THE city of Louisville has agreed to pay a $12million settlement to the family of Breonna Taylor and to reform police practices.
Taylor, a 26-year-old EMT, was fatally shot by police in March after they entered her home on a no-knock warrant.
Louisville Mayor Greg Fischer is expected to announce the settlement in a Tuesday press conference with Taylor's family attorneys, CNN reported.
Taylor's death, along with that of George Floyd and other black Americans, sparked months of Black Lives Matter protests calling for racial equality and nationwide police reform.
Kentucky Attorney General Daniel Cameron is investigating the police actions in Taylor's March 13 death, though none of the officers involved have been arrested or charged yet.
The now-settled lawsuit was filed in April by Taylor's mother, Tamika Palmer, and alleged that police used flawed information to obtain a no-knock warrant to enter the young woman's apartment.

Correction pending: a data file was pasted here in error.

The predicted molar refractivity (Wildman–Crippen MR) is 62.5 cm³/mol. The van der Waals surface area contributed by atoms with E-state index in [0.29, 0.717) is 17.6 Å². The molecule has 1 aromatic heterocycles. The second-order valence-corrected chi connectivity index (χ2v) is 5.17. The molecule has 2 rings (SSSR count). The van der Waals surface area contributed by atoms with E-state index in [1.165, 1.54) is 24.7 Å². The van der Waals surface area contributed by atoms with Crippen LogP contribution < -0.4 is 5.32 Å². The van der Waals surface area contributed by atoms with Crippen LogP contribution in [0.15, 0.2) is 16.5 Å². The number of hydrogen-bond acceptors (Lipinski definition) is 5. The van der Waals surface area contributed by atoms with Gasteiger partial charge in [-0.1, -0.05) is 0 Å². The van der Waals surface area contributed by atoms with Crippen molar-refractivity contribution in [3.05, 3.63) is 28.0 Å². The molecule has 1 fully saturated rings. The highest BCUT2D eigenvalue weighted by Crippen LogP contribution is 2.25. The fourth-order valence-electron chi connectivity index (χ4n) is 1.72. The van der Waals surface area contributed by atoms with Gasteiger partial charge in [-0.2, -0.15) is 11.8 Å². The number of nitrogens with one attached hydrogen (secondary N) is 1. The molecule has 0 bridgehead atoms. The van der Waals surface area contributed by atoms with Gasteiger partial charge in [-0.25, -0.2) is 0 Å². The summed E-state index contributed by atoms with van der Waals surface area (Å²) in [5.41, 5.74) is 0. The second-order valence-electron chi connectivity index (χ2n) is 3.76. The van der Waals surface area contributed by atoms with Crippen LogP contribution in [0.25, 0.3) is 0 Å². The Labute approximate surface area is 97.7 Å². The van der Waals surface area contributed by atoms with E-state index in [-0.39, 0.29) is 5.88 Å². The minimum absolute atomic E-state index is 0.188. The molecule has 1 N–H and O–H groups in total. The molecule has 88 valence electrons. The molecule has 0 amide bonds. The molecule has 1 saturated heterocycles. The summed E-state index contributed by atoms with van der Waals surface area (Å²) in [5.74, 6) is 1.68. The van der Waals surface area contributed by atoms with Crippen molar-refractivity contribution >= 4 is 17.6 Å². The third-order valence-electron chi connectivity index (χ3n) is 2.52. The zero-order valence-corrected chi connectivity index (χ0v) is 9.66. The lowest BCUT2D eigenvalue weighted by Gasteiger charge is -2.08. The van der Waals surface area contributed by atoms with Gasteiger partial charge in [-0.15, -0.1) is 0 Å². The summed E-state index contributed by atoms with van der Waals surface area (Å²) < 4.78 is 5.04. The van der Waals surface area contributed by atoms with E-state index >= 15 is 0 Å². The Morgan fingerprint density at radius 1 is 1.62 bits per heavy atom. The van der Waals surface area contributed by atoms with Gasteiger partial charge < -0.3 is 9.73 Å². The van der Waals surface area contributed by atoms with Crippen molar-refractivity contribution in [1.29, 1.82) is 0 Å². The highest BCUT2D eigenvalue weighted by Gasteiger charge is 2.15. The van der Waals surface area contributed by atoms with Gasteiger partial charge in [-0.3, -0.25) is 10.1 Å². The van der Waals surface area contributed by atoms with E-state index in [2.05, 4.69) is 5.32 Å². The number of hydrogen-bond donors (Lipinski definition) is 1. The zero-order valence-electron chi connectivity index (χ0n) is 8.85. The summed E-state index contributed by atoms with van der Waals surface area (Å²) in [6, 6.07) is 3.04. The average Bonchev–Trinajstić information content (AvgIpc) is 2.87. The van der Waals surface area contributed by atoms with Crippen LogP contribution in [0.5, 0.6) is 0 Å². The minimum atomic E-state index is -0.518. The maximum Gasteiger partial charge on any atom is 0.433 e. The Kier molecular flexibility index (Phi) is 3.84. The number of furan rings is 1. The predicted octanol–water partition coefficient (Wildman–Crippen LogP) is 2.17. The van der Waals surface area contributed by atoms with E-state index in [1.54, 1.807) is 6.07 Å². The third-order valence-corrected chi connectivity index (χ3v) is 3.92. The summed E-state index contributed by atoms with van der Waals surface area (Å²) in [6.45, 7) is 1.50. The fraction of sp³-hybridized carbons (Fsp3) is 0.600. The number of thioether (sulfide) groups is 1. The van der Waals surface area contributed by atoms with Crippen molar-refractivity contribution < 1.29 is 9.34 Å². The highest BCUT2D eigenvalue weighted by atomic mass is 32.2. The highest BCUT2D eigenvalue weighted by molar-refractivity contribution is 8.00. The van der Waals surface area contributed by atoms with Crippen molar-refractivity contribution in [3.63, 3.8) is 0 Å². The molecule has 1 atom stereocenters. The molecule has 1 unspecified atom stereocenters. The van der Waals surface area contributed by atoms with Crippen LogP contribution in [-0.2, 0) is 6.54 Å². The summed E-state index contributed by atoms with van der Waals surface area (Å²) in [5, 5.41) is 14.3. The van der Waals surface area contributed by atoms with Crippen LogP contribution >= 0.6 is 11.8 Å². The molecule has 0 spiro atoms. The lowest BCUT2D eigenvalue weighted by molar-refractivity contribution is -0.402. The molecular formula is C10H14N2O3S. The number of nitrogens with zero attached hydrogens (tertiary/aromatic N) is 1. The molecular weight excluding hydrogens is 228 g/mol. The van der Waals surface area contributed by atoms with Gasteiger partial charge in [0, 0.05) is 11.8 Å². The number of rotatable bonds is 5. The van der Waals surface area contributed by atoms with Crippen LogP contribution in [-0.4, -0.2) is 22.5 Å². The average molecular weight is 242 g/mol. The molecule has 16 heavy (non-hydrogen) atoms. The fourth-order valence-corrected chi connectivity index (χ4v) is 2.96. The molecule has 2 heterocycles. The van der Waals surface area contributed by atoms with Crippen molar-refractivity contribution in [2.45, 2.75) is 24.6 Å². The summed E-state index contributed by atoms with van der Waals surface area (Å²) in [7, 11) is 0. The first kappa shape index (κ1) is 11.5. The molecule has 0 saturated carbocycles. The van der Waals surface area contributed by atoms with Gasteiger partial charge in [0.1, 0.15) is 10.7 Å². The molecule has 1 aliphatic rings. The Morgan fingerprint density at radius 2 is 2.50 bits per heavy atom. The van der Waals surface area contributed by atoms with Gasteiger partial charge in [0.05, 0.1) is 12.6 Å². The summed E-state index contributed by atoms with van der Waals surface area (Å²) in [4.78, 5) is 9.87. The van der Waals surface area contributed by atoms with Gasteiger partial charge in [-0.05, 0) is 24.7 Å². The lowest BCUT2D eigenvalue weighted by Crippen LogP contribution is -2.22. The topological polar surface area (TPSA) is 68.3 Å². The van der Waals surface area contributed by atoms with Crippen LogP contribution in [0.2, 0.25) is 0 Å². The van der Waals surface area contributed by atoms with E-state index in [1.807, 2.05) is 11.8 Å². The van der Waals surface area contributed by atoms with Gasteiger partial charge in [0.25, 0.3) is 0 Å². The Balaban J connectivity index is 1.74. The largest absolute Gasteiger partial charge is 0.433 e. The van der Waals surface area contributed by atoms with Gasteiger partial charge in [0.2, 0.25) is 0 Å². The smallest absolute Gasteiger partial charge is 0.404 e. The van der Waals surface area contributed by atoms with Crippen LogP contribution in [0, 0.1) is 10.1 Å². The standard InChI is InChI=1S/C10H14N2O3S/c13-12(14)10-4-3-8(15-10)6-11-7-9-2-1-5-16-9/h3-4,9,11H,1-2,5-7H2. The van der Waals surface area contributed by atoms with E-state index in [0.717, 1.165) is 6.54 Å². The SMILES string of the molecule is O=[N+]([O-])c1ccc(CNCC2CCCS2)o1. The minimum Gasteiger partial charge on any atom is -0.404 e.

On the night in question, police entered the home as part of a drug investigation and roused Taylor and her boyfriend, Kenneth Walker, from bed. Walker, taking the police for intruders, fired once at officers with a legally-obtained firearm, striking one of the officers in the leg.
Police returned fire and Taylor was struck several times.
The warrant was issued as part of a drug investigation that involved a former boyfriend of Taylor's. That man, Jamarcus Glover, was arrested at a different location on the same night, according to the Associated Press.
The settlement reached with Taylor's family also includes reforms on how police handle warrants.
The city has already passed a law named after Taylor that bans the use of no-knock warrants.
One of the three officers who entered Taylor's home, Brett Hankinson, was fired over the summer for "wantonly and blindly" firing 10 rounds into her apartment, according to then-interim Louisville Police Chief Robert Schroeder.
However, none have been charged with a crime.
The Taylor settlement is the biggest sum ever paid by Louisville for a police misconduct case, according to reports from the AP.
Attorney Ben Crump also said he believes the settlement is the largest ever reached for a black woman killed by a police officer in the US.
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